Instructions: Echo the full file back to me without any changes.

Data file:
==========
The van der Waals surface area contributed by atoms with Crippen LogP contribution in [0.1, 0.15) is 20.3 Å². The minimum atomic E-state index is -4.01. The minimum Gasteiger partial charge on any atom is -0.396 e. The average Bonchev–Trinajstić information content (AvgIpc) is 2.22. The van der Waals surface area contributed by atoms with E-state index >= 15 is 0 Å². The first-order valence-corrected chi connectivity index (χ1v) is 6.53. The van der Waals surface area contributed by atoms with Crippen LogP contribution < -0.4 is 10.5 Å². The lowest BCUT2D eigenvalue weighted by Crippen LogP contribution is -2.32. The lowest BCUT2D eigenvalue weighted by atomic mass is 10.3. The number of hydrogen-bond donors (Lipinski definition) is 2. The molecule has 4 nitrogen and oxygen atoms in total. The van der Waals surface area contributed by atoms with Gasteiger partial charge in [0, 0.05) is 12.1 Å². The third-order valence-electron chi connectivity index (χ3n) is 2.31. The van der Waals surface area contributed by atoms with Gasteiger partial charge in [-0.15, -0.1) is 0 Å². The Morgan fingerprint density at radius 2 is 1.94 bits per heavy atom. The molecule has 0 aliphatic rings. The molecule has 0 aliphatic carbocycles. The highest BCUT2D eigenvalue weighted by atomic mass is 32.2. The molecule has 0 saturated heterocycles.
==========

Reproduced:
The van der Waals surface area contributed by atoms with Crippen LogP contribution in [0.1, 0.15) is 20.3 Å². The minimum atomic E-state index is -4.01. The minimum Gasteiger partial charge on any atom is -0.396 e. The average Bonchev–Trinajstić information content (AvgIpc) is 2.22. The van der Waals surface area contributed by atoms with E-state index >= 15 is 0 Å². The first-order valence-corrected chi connectivity index (χ1v) is 6.53. The van der Waals surface area contributed by atoms with Crippen LogP contribution < -0.4 is 10.5 Å². The lowest BCUT2D eigenvalue weighted by Crippen LogP contribution is -2.32. The lowest BCUT2D eigenvalue weighted by atomic mass is 10.3. The number of hydrogen-bond donors (Lipinski definition) is 2. The molecule has 4 nitrogen and oxygen atoms in total. The van der Waals surface area contributed by atoms with Gasteiger partial charge in [0, 0.05) is 12.1 Å². The third-order valence-electron chi connectivity index (χ3n) is 2.31. The van der Waals surface area contributed by atoms with Gasteiger partial charge in [-0.15, -0.1) is 0 Å². The Morgan fingerprint density at radius 2 is 1.94 bits per heavy atom. The molecule has 0 aliphatic rings. The molecule has 0 aliphatic carbocycles. The highest BCUT2D eigenvalue weighted by atomic mass is 32.2. The molecule has 0 saturated heterocycles.